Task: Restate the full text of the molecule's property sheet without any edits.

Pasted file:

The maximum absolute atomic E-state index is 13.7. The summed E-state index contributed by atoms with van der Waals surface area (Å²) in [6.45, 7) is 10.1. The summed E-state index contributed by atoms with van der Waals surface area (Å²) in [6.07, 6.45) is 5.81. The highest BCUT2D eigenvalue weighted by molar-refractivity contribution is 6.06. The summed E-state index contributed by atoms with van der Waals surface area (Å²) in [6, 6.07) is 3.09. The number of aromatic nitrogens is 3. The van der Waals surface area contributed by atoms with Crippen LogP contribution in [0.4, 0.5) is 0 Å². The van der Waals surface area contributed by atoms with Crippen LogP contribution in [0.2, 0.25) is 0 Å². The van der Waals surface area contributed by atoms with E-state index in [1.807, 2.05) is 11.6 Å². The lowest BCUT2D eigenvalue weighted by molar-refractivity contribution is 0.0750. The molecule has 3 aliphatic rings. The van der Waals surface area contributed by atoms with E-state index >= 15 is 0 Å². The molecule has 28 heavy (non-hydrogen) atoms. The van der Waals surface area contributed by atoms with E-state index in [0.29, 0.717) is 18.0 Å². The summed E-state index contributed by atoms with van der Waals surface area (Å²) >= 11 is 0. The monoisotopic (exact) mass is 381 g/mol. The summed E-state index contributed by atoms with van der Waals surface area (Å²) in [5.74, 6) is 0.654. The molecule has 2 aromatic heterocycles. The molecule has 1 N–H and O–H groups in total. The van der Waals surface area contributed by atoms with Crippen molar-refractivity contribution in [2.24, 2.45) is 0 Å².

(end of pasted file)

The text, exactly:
The maximum absolute atomic E-state index is 13.7. The summed E-state index contributed by atoms with van der Waals surface area (Å²) in [6.45, 7) is 10.1. The summed E-state index contributed by atoms with van der Waals surface area (Å²) in [6.07, 6.45) is 5.81. The highest BCUT2D eigenvalue weighted by molar-refractivity contribution is 6.06. The summed E-state index contributed by atoms with van der Waals surface area (Å²) in [6, 6.07) is 3.09. The number of aromatic nitrogens is 3. The van der Waals surface area contributed by atoms with Crippen LogP contribution in [0.4, 0.5) is 0 Å². The van der Waals surface area contributed by atoms with Crippen LogP contribution in [0.2, 0.25) is 0 Å². The van der Waals surface area contributed by atoms with E-state index in [1.807, 2.05) is 11.6 Å². The lowest BCUT2D eigenvalue weighted by molar-refractivity contribution is 0.0750. The molecule has 3 aliphatic rings. The van der Waals surface area contributed by atoms with E-state index >= 15 is 0 Å². The molecule has 28 heavy (non-hydrogen) atoms. The van der Waals surface area contributed by atoms with E-state index in [0.29, 0.717) is 18.0 Å². The summed E-state index contributed by atoms with van der Waals surface area (Å²) >= 11 is 0. The monoisotopic (exact) mass is 381 g/mol. The summed E-state index contributed by atoms with van der Waals surface area (Å²) in [5.74, 6) is 0.654. The molecule has 2 aromatic heterocycles. The molecule has 1 N–H and O–H groups in total. The van der Waals surface area contributed by atoms with Crippen molar-refractivity contribution in [2.24, 2.45) is 0 Å².